American Teacher Sparks Creativity in Fifth-Graders

Creative people are often asked, “What inspires you?” The answer can be something as mundane as a bumblebee’s flight or as profound as the questions that keep a person awake at night. Inspiration comes from every facet of our lives—experiences, beliefs, nature, technology, even dreams—and fuels our creative output. Some people write, others draw, some make music, take pictures, dance, or perform. There are countless ways humans express themselves creatively. Even cooking can be a creative outlet.

This year, the elementary school’s humanities curriculum for fifth-graders (planned and taught by American lector Benjamin Chandler) was redesigned to discuss the source of inspiration in a unit called “Great Creators.” Various writers, artists, and musicians were presented and linked by their sources of inspiration. For example, nature provided inspiration for artist John James Audubon, composer Antonio Vivaldi, and poet Robert Frost, so the three were studied together.

Sometimes the creator studied was a household name, like Johann Sebastian Bach. Other times it was more obscure, such as Spanish surrealist painter Remedios Varo. Although familiar names can grab attention, sometimes it’s the unknown or forgotten name whose work piques people’s interest or touches their heart. As Mr. Chandler remarked, “Part of the pleasure in teaching the class was seeing which artists, writers, and musicians resonated with which student. A touching moment I won’t forget was when one student was so taken by the artist we studied, that she hugged me in thanks as she went out the door.”

Lessons focused on the creators’ work, covering brief biographies before diving into images of paintings, original and abridged texts, and samples of music, always considering the source of the work’s inspiration.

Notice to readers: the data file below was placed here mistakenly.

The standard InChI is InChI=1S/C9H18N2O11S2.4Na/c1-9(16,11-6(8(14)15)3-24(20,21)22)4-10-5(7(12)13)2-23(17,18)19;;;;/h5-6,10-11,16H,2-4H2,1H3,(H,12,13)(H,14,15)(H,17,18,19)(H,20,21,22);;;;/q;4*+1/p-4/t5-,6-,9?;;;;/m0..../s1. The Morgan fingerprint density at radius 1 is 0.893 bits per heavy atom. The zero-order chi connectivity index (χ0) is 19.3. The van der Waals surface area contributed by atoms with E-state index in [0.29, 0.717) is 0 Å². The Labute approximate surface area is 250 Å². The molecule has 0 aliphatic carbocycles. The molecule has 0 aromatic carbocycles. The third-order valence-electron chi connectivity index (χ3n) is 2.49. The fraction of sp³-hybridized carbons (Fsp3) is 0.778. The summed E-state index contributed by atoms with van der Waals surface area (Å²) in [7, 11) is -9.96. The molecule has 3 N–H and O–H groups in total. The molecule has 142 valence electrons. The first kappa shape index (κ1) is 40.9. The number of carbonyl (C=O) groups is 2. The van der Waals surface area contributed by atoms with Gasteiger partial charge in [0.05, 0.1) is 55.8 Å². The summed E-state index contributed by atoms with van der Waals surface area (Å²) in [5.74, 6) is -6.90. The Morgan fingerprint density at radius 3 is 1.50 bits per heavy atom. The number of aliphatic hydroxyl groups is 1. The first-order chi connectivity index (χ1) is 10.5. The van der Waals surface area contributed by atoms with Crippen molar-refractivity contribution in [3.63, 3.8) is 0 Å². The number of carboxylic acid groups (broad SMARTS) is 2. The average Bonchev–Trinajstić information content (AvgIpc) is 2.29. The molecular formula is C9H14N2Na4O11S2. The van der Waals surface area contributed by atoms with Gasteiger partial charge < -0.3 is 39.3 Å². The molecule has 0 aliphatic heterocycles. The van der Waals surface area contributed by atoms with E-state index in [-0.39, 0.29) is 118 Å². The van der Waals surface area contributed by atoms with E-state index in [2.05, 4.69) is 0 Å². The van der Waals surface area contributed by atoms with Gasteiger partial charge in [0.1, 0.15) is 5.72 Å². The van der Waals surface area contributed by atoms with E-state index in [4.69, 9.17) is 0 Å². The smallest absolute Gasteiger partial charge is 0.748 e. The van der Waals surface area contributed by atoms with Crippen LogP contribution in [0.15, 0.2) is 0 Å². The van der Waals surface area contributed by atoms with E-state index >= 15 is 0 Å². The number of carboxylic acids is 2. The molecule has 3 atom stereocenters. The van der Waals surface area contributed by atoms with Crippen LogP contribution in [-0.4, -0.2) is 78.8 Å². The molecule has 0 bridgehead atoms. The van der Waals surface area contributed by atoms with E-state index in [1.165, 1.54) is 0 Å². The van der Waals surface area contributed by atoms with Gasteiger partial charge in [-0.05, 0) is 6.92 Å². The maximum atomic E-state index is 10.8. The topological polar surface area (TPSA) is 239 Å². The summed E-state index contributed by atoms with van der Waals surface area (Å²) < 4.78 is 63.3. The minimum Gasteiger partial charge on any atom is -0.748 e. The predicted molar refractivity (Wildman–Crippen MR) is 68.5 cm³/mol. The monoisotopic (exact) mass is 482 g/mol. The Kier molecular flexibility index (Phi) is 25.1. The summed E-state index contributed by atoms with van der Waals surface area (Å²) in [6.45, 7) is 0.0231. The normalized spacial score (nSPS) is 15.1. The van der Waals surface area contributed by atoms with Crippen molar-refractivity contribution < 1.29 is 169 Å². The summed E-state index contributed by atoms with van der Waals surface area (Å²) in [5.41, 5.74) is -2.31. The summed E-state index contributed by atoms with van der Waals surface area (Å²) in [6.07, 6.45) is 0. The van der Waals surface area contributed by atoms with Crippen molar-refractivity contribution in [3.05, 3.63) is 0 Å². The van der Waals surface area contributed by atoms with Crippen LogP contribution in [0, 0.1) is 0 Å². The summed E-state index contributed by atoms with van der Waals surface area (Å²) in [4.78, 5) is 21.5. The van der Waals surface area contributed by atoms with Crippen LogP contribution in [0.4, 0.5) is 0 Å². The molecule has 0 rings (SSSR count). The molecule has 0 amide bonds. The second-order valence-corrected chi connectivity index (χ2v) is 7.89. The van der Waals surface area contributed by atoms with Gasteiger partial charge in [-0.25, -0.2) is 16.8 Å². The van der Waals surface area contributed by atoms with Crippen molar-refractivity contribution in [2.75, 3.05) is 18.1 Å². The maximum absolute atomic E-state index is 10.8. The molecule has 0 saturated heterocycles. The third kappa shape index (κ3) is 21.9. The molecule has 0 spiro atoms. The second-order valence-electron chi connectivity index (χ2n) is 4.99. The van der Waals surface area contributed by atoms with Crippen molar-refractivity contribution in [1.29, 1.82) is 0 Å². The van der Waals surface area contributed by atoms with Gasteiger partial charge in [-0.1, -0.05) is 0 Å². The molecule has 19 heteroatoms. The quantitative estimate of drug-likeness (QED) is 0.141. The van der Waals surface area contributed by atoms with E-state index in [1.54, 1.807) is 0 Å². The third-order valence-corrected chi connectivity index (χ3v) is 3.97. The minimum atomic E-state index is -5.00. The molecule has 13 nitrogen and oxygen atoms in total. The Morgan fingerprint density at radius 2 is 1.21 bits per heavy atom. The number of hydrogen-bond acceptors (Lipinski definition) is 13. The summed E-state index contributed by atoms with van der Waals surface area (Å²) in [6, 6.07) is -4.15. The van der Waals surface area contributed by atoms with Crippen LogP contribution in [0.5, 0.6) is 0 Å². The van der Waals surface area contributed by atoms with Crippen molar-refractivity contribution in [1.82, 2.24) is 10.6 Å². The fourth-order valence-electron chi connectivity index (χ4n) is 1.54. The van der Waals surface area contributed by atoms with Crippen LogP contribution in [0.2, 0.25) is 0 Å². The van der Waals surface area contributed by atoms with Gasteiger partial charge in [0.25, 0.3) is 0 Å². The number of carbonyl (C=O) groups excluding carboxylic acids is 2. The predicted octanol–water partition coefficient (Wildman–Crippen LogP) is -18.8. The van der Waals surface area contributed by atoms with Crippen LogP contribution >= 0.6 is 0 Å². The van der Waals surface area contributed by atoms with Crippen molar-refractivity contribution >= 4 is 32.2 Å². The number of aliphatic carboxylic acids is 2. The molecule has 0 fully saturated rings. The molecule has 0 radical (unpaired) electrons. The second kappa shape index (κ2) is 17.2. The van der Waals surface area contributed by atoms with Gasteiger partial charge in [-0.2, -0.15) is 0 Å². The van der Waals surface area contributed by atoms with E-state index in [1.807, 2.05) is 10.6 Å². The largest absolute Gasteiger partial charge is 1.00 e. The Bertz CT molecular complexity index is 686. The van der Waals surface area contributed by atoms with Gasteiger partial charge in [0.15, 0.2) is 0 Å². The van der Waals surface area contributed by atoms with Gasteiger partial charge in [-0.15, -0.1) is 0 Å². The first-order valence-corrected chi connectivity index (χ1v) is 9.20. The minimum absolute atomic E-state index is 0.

Then it was the students’ turn to create. They described the seasons according to Vivaldi’s music, drew the sea monster from Ray Bradbury’s “The Fog Horn,” argued for or against some of Andy Warhol’s droll quotes, and did a reading of the famed Robert Frost poem “Stopping by Woods on a Snowy Evening” before their classmates.

One lesson centered on Dutch master painter Rembrandt, who was inspired by his Christian faith for many of his works of art. Students learned a bit about the artist, looking at and discussing some of his more famous paintings, such as The Night Watch or The Anatomy Lesson of Dr. Nicolaes Tulp (the latter of which students were excited to recognize from their history book). Then they dived into Rembrandt’s religious works, featuring Christ raising Lazarus, the words written on the wall at Belshazzar’s feast, the prophet Jeremiah in deep thought, and the disciples on the road to Emmaus.

Next, it was the students’ turn to make the art, but they wouldn’t use paint and pencils. Instead, they performed tableaus of the paintings they saw. Posing as the figures in Rembrandt’s paintings, the students had to study the piece to make sure their pose matched. They essentially became the art. They didn’t just see the picture with their eyes, but recreated it with their bodies, their limbs and faces becoming the canvas. As each image came to life—usually with a fair amount of giggles—the students not in the scene whipped out their phones to take pictures of their posing classmates. The moment was captured to be shared later with family and friends, letting the lesson move beyond the classroom, and perhaps inspiring someone new along the way.


About Benjamin Chandler
Benjamin Chandler is an American who has been living in Slovakia since 2011, working at the Center for Christian Education in Martin, teaching English and visual arts. He has an MFA from Columbia College Chicago.

…see also His Book The Way You Call Into the Mountains

Native-English speakers with teaching experience in Christian schools—like Benjamin Chandler, who taught at Grace Lutheran School in River Forest, Ill., before joining the Lutheran Academy faculty in 2011—offer an added dimension to our students’ learning experience as well as to the Lutheran Academy staff. Please consider a gift to the English-Speaking Teachers Fund to assure the continued support of talented individuals like Benjamin. For more information or to make a gift, contact CCE’s Director of Development Blythe Barreto at
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One Response to American Teacher Sparks Creativity in Fifth-Graders

  1. Dawn Shipman says:

    Wonderful! I wish I’d had the opportunity to experience such an amazing class when I was in 5th grade–or any grade, actually! Great job, Mr. Chandler!

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